Environmental Hazards

Water contamination and harm to fish & wildlife

When flushed or disposed of in the garbage, over-the-counter medications and prescription drugs can enter our waterways and potentially contaminate our drinking water supply. Most water treatment plants in the U.S. are not designed to filter out pharmaceutical compounds, so trace levels of prescription drugs are often detected in treated municipal water supplies. A 2002 study conducted by the U.S. Geological Survey found that 80 percent of streams tested across the country were contaminated with at least one pharmaceutical, personal care product, or other organic wastewater contaminant.[i] Although there are multiple sources of pharmaceuticals entering our waterways (e.g., human excretion and agricultural runoff), the improper disposal of medicines in the trash and by flushing represents a key source of environmental contamination that is preventable.

While no studies to date have conclusively linked ill effects on human health to long-term exposure to trace amounts of active pharmaceutical ingredients, studies have found pharmaceuticals present in some ecosystems at levels likely to harm entire populations of aquatic organisms.[ii] Certain types of pharmaceuticals, including analgesics/anti-inflammatories (e.g., Ibuprofen), antibiotics (e.g., azithromycin); anti-epileptics, and steroid hormones (e.g., prednisone), are toxic to marine animals.[iii] Fish are particularly susceptible to endocrine disrupting chemicals[iv] found in some pharmaceuticals; in fact, researchers have discovered that certain male fish exposed to such chemicals in U.S. waterways have become physiologically feminized.[v]

The potential impacts of increasing amounts of antibiotics in our waterways also represent a serious concern to public health. The accumulation of antibiotic contaminants in aquatic environments can contribute to the development of antibiotic resistant bacteria, which is recognized as an emerging threat.[vi] The presence of antibiotics in the natural environment could also trigger ecological impacts at the ecosystem level.[vii] The potential long-term impacts of this pollution on ecosystems remain almost entirely unstudied. We know that pharmaceutical compounds are specifically designed to affect biological organisms by treating undesired ailments; therefore, the ubiquitous and unchecked presence of these compounds in the environment should be minimized.

Trash Disposal is a Last Resort

In 2009, the Maine Department of Environmental Protection (DEP) collected and analyzed leachate (sludge) samples from three municipal solid waste landfills to assess the types and concentrations of pharmaceuticals that may be present. None of the landfill sites studied had been exposed to sludge from municipal wastewater treatment plants, which ensured that any pharmaceuticals present were linked to household trash disposal. The results of the study showed that compounds from over 40 pharmaceutical and personal care products (PPCPs) were found in landfill leachate[viii]. The study also concluded that the detected PPCP concentrations indicate the potential discharge of hundreds of pounds of PPCPs per year.”[ix] This data shows that while flushing medicines negatively impacts our waterways, there are risks to disposing of medicines with the household trash, as well. However, if there are no secure medicine drop-off sites or mail-back programs near you, you can discard leftover medicine in the trash by carefully following these guidelines.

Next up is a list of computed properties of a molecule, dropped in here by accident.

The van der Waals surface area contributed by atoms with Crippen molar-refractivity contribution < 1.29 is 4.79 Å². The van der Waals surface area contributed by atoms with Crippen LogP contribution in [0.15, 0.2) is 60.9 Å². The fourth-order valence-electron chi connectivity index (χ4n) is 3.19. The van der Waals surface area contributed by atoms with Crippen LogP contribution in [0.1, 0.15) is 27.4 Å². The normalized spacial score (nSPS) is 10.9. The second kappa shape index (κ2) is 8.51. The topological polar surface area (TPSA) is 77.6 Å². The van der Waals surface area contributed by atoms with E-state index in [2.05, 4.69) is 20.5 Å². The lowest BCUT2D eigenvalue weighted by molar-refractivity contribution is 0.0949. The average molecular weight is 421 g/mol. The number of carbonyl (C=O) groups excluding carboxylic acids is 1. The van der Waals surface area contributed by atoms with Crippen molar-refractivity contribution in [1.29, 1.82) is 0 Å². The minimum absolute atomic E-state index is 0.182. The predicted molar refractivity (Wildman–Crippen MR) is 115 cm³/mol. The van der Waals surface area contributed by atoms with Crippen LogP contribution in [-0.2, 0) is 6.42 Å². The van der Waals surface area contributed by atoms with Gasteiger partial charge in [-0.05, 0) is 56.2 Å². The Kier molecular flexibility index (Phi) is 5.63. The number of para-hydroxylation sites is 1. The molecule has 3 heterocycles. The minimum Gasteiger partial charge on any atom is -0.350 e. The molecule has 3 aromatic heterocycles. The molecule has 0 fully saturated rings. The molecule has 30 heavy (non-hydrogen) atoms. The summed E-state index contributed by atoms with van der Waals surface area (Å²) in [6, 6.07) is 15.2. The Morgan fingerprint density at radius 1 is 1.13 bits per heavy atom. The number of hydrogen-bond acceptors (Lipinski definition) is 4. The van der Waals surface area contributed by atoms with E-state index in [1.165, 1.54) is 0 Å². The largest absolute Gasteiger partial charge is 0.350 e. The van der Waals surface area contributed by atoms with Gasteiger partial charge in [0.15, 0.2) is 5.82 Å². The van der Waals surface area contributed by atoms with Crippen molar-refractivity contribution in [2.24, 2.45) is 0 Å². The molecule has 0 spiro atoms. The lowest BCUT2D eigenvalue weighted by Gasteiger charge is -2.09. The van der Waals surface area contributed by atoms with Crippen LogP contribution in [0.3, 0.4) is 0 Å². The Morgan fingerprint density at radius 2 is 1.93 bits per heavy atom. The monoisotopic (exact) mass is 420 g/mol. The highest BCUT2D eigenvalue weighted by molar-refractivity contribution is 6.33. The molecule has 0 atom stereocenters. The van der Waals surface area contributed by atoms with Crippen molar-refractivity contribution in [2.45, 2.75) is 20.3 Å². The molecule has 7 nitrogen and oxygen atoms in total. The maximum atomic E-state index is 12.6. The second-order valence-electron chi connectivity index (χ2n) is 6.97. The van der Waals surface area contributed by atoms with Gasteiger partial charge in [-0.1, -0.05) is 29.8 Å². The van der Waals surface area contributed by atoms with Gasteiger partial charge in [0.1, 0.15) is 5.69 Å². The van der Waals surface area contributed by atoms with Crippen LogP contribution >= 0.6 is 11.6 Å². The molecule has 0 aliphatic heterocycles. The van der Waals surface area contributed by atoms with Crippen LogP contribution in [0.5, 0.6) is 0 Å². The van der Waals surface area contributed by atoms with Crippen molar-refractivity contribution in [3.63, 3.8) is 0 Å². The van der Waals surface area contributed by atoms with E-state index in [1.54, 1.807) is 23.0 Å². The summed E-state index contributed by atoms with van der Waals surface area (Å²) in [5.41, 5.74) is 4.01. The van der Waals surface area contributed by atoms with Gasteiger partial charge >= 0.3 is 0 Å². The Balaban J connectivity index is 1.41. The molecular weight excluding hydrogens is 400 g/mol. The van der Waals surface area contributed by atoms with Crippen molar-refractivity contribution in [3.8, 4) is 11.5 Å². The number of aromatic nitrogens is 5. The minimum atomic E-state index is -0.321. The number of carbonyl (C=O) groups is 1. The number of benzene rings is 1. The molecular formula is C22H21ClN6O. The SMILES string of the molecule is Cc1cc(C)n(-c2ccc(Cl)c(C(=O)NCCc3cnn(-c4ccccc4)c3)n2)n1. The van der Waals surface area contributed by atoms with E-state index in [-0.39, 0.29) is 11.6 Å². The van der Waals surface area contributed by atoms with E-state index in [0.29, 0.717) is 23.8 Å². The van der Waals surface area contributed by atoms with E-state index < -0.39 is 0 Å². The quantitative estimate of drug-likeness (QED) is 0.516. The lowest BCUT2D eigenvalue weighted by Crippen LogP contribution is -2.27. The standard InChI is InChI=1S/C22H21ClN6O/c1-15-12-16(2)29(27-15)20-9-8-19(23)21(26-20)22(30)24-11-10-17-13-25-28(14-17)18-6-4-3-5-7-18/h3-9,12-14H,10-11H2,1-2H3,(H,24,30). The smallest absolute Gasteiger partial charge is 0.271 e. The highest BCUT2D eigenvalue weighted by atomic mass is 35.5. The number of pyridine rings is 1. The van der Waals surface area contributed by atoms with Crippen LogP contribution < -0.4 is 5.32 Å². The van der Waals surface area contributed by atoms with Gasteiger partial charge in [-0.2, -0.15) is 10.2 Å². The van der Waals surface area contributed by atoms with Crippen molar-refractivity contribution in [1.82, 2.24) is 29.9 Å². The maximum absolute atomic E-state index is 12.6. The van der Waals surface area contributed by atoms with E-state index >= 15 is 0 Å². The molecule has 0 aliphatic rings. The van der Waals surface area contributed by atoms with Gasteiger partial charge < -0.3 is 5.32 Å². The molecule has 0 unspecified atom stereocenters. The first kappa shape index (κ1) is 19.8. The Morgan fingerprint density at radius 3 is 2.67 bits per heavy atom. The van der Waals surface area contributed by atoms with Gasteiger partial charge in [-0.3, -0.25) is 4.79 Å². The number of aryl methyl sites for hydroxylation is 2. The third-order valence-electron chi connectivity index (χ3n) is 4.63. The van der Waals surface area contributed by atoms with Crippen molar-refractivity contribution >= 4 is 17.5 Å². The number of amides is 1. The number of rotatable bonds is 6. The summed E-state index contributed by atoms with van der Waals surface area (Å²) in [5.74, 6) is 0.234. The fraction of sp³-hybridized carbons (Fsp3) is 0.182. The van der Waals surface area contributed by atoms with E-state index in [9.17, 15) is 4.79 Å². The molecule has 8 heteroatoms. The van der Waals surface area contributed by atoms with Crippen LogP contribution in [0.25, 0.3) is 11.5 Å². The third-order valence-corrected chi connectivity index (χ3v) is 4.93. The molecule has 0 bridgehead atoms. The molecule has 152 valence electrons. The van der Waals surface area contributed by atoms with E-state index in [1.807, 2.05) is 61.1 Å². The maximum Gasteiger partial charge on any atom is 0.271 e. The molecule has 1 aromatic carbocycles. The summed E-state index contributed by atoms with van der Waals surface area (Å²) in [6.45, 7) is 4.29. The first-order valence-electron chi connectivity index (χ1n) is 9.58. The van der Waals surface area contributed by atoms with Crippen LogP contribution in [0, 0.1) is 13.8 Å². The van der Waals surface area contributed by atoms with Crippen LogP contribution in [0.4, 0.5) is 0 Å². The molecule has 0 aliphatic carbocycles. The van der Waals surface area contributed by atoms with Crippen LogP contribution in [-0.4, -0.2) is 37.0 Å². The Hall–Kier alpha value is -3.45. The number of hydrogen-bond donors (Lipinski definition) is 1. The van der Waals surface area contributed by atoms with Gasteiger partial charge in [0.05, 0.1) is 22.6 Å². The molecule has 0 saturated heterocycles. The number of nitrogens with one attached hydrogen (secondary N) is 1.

[i] Kolpin, D.W., Furlong, E.T., Meyer, M.T., Thurman, E.M., Zaugg, S.D., Barber, L.B., Buxton, H.T. (2002, March 15). "Pharmaceuticals, hormones, and other organic wastewater contaminants in U.S. streams." Environmental Science & Technology, 36, no. 6, 1202-1211.

[ii] Ferrari, B., et al. (2003). "Ecotoxicological impact of pharmaceuticals found in treated wastewaters: study of carbamazepine, clofibric acid, and diclofenac.” Ecotoxicology and Environmental Safety 55: 359- 370; Henschel, K.-P., et al. (1997). "Environmental hazard assessment of pharmaceuticals.” Regulatory Toxicology and Pharmacology 25: 220-225; Jones, O. A. H., et al. (2002). "Aquatic environmental assessment of the top 25 English prescription pharmaceuticals.” Water Research 36: 5013-5022.

[iii] Hernando M.D., Mezcua M., Fernandez-Alba A.R., Barcelo D. (2006). "Environmental risk assessment of pharmaceutical residues in wastewater effluents, surface waters and sediments.” Talanta 69: 334-342.

[iv] Corcoran, J., Winter, M.J. and Tyler, C.R. (2010). "Pharmaceuticals in the aquatic environment: A critical review of the evidence for health effects in fish.” Critical Reviews in Toxicology 40,4): 287-304.

[v] Hinck, J.E., Blazer, V.S., Schmitt, C.J., Papoulias, D.M., Tillitt, D.E. (2009, October 19). "Widespread occurrence of intersex in black basses (Micropterus spp.) from U.S. rivers, 1995-2004." Aquatic Toxicology 95, 1: 60-70.

[vi] De Oliveria, A..J.F., Pinhata, J.M.W. (2008). "Antimicrobial resistance and species composition of Enterococcus spp. Isolated from waters and ands of marine recreational beaches in Southeastern Brazil.” Water Research 42: 2242-2250.

[vii] Martinez, J. (2009, November). "Environmental Pollution by Antibiotics and By Antibiotic Resistance Determinants.” Environmental Pollution 157, 11: 2893-2902. Doi:
http://www.sciencedirect.com/science/article/pii/S0269749109002942

[viii] Behr, R., Stahler,D., and Pistell, A. (2009). "Preliminary Characterization of the Pharmaceutical Content of Municipal Solid Waste Landfill Leachate from three landfills in Maine.” Maine Department of Environmental Protection.

[ix] Ibid.

 

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